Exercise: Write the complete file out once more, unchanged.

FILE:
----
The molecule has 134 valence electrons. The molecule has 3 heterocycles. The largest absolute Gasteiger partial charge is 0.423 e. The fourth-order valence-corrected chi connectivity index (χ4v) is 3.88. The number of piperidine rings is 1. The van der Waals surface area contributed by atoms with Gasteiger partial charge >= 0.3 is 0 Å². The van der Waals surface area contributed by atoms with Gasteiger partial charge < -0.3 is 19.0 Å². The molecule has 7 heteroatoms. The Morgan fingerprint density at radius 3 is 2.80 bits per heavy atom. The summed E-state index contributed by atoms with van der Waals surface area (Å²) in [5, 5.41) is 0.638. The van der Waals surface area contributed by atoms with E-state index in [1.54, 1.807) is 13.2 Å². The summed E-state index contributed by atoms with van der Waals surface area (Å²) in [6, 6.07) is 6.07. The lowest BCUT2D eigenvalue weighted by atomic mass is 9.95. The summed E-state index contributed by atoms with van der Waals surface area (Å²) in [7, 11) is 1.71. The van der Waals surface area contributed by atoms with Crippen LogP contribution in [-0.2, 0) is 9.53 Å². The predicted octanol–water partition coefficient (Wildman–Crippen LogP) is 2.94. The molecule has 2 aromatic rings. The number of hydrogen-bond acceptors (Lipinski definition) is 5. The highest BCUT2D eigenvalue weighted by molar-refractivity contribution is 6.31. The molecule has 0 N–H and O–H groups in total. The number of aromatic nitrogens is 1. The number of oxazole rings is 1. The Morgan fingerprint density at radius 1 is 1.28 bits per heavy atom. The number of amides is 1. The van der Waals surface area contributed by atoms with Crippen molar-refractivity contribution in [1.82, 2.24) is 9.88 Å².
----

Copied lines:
The molecule has 134 valence electrons. The molecule has 3 heterocycles. The largest absolute Gasteiger partial charge is 0.423 e. The fourth-order valence-corrected chi connectivity index (χ4v) is 3.88. The number of piperidine rings is 1. The van der Waals surface area contributed by atoms with Gasteiger partial charge >= 0.3 is 0 Å². The van der Waals surface area contributed by atoms with Gasteiger partial charge < -0.3 is 19.0 Å². The molecule has 7 heteroatoms. The Morgan fingerprint density at radius 3 is 2.80 bits per heavy atom. The summed E-state index contributed by atoms with van der Waals surface area (Å²) in [5, 5.41) is 0.638. The van der Waals surface area contributed by atoms with E-state index in [1.54, 1.807) is 13.2 Å². The summed E-state index contributed by atoms with van der Waals surface area (Å²) in [6, 6.07) is 6.07. The lowest BCUT2D eigenvalue weighted by atomic mass is 9.95. The summed E-state index contributed by atoms with van der Waals surface area (Å²) in [7, 11) is 1.71. The van der Waals surface area contributed by atoms with Crippen LogP contribution in [-0.2, 0) is 9.53 Å². The predicted octanol–water partition coefficient (Wildman–Crippen LogP) is 2.94. The molecule has 2 aromatic rings. The number of hydrogen-bond acceptors (Lipinski definition) is 5. The highest BCUT2D eigenvalue weighted by molar-refractivity contribution is 6.31. The molecule has 0 N–H and O–H groups in total. The number of aromatic nitrogens is 1. The number of oxazole rings is 1. The Morgan fingerprint density at radius 1 is 1.28 bits per heavy atom. The number of amides is 1. The van der Waals surface area contributed by atoms with Crippen molar-refractivity contribution in [1.82, 2.24) is 9.88 Å².